‘Breadwinner Wives’ Misses the Mark

My name is Aaron Gouveia, and my wife makes more money than I do.

Wait. This isn’t a support group for losers? Are you sure? Because after reading Hanna Rosin’s Slate column about “breadwinner wives,” I just assumed it was my lot in life to huddle with the growing number of financially castrated husbands whose pitiful paychecks are causing marital strife.

Rosin started off with an interesting topic, which she approached evenhandedly, citing census data and Pew Research Center surveys. And as a member of the 22 percent of American marriages in which husbands make less than their wives, I was intrigued to learn more.

Until Rosin’s article took a very wrong turn and inexplicably careened off a cliff.

Some couples seem to ease into the dynamic naturally—the woman is a born workaholic and the man lives at a slower pace, picking up contract work, savoring his afternoon coffee. One mother at our preschool can’t stop bragging about her stay-at-home husband—although I am still startled by the sight of him hanging around the school, helping the teachers make handprint T-shirts.

It’s the word “startled” that really threw me. I re-read it several times to see if I was just being oversensitive, but each time I went back it leaped out even more. Quite frankly, its use here is baffling: I can’t fathom any scenario in which a father taking a positive and active role in his kids’ lives could be construed as a bad thing, not to mention alarming or frightening.

Rosin goes on to talk about the women she knows in her life who are currently dealing with this issue.

One woman I know never seems to run out of ways to call her husband, who works as a part-time airline mechanic, a loser. Another complains about the small things: Why does he spend all her money on dress socks if he hasn’t had a job interview in over a year and why does he have to subscribe to every damned sports channel and why will he never clean up after himself? In a couple of cases I know of, the disparity never felt natural and the couple got divorced.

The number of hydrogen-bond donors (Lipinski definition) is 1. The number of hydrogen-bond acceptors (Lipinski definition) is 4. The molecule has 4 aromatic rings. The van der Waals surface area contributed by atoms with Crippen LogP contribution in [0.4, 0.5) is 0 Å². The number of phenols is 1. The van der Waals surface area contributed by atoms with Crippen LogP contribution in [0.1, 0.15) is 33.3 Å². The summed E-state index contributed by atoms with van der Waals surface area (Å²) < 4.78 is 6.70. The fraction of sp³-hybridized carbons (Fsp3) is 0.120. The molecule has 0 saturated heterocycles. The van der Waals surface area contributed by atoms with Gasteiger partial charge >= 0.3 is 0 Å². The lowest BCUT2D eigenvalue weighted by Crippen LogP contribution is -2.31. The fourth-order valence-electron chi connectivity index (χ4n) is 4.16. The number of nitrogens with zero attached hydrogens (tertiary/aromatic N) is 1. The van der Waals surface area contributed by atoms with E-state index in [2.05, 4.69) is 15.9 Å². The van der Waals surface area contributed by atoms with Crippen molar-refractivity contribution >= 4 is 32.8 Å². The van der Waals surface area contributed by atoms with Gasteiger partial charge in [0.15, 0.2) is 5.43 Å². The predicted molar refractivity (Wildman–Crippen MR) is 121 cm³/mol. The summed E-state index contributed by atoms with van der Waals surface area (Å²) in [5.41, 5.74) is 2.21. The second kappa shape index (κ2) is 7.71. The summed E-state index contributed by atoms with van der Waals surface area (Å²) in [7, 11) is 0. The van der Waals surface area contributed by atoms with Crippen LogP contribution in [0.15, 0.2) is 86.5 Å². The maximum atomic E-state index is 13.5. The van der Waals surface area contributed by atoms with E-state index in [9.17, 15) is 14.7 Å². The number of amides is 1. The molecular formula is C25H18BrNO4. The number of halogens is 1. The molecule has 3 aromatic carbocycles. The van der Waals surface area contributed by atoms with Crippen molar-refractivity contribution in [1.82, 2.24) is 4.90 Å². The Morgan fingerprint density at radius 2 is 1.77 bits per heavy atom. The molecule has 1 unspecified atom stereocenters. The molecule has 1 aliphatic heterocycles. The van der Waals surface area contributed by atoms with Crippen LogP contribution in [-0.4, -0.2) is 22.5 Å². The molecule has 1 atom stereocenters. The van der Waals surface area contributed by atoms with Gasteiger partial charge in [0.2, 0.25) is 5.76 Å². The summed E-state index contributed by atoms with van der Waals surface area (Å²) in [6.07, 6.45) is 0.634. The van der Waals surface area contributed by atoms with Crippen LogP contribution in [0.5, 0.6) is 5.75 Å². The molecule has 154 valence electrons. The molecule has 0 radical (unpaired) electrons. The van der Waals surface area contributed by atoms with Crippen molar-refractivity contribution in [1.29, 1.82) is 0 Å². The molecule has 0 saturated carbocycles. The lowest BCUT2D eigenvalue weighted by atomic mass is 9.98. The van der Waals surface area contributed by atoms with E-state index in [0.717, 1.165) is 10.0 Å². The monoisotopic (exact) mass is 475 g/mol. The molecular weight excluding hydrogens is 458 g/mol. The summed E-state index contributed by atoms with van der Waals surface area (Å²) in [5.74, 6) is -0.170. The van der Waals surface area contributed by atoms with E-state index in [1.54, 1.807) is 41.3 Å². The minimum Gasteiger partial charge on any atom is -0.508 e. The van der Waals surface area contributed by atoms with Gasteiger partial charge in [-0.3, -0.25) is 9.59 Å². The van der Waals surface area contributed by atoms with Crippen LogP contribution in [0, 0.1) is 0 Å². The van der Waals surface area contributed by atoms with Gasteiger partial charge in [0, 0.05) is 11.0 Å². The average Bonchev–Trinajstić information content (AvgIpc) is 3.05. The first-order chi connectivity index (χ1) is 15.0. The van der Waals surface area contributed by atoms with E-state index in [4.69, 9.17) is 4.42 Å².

Let’s keep the recession in mind. According to the Bureau of Labor Statistics, seven out of 10 workers who lost their jobs are men. So wouldn’t it stand to reason this guy should consider himself damn lucky to have any job at all? Not to mention the man is an airline mechanic, which is a highly trained and specialized field. It hardly sounds “lazy.”

But even more confounding is why Rosin even bothered to include the husband who allegedly doesn’t know how to clean up after himself. Isn’t this a story about income disparity? What does his level of cleanliness have to do with this? Rosin’s last comment that these people are getting divorced really strikes me as no surprise—I wouldn’t want to be married to someone constantly calling me a loser either. But that has more to do with civility and respect, and less about the marital wage gap.

Truthfully I was disappointed to see this coming from the intelligent and forward-thinking folks at Slate’s DoubleX blog. Suppose I had written, “One father at our preschool can’t stop bragging about his working wife—although I am still startled by the sight of her hanging around the office, helping to broker multi-million-dollar business deals.” I have to believe I would’ve been taken to task. And rightfully so.

I’ll admit, I had issues with the fact that my wife out-earned me at one point by approximately $40,000 a year. But she works in finance and my heart and soul is in print journalism, a notoriously low-paying field. And after a while, she showed me that what I lack in the paycheck department I make up for in other areas. I’m the communicator, the social director, and the primary caretaker of our son. I still work full-time, but I cook most of the meals and perform the majority of chores—because those things are just as important as a padded wallet, if not more so.

In the end I realized it doesn’t matter if I make less money than she does. And while the issue caused some arguments, it was never something that was going to threaten our marriage. If two people break up because of something so arbitrary, I’d argue that their relationship had far more problems than an income disparity.

But I guess the important thing is that I don’t show up at my son’s school. I wouldn’t want to startle anyone.

—Photo via SoFeminine.co.uk

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About Aaron Gouveia

Aaron is husband to a woman far too beautiful to have married him, and father of two sons far too perfect to be his. After nearly a decade as a Boston-area journalist, he decided to actually get paid and became a content manager. When he's not griping about his beloved Boston sports teams, he's detailing life as a dad at The Daddy Files. You can follow him on Twitter (@DaddyFiles) and Facebook.

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